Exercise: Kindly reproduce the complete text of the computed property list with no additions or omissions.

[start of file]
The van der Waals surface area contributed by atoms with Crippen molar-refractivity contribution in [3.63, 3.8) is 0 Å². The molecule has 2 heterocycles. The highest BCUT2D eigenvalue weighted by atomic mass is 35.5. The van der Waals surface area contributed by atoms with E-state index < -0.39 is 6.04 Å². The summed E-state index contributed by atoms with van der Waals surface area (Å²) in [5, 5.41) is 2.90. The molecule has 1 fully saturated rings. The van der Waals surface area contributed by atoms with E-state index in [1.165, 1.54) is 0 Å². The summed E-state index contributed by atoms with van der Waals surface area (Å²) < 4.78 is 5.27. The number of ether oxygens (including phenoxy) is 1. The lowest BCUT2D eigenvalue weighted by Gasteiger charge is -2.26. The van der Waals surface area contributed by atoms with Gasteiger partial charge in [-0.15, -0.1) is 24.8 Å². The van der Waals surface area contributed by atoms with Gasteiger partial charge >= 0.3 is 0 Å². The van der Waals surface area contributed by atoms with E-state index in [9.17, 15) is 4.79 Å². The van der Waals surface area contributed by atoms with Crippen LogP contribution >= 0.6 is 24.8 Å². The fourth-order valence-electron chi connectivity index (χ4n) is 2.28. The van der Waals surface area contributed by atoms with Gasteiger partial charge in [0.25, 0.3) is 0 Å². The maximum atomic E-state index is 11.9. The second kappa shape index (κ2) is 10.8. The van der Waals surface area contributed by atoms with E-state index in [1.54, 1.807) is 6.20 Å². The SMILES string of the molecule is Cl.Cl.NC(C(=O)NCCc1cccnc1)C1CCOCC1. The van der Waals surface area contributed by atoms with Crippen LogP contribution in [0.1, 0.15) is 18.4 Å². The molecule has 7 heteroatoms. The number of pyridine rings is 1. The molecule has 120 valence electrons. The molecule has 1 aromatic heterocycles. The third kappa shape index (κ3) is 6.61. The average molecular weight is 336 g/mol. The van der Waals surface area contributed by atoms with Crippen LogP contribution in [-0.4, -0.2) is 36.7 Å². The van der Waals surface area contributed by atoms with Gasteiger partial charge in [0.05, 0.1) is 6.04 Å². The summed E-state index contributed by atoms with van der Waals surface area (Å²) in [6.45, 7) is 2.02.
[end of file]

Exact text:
The van der Waals surface area contributed by atoms with Crippen molar-refractivity contribution in [3.63, 3.8) is 0 Å². The molecule has 2 heterocycles. The highest BCUT2D eigenvalue weighted by atomic mass is 35.5. The van der Waals surface area contributed by atoms with E-state index < -0.39 is 6.04 Å². The summed E-state index contributed by atoms with van der Waals surface area (Å²) in [5, 5.41) is 2.90. The molecule has 1 fully saturated rings. The van der Waals surface area contributed by atoms with E-state index in [1.165, 1.54) is 0 Å². The summed E-state index contributed by atoms with van der Waals surface area (Å²) < 4.78 is 5.27. The number of ether oxygens (including phenoxy) is 1. The lowest BCUT2D eigenvalue weighted by Gasteiger charge is -2.26. The van der Waals surface area contributed by atoms with Gasteiger partial charge in [-0.15, -0.1) is 24.8 Å². The van der Waals surface area contributed by atoms with Gasteiger partial charge >= 0.3 is 0 Å². The van der Waals surface area contributed by atoms with E-state index in [9.17, 15) is 4.79 Å². The van der Waals surface area contributed by atoms with Crippen LogP contribution >= 0.6 is 24.8 Å². The fourth-order valence-electron chi connectivity index (χ4n) is 2.28. The van der Waals surface area contributed by atoms with Gasteiger partial charge in [0.25, 0.3) is 0 Å². The maximum atomic E-state index is 11.9. The second kappa shape index (κ2) is 10.8. The van der Waals surface area contributed by atoms with E-state index in [1.54, 1.807) is 6.20 Å². The SMILES string of the molecule is Cl.Cl.NC(C(=O)NCCc1cccnc1)C1CCOCC1. The van der Waals surface area contributed by atoms with Crippen LogP contribution in [0.1, 0.15) is 18.4 Å². The molecule has 7 heteroatoms. The number of pyridine rings is 1. The molecule has 120 valence electrons. The molecule has 1 aromatic heterocycles. The third kappa shape index (κ3) is 6.61. The average molecular weight is 336 g/mol. The van der Waals surface area contributed by atoms with Crippen LogP contribution in [-0.4, -0.2) is 36.7 Å². The van der Waals surface area contributed by atoms with Gasteiger partial charge in [0.05, 0.1) is 6.04 Å². The summed E-state index contributed by atoms with van der Waals surface area (Å²) in [6.45, 7) is 2.02.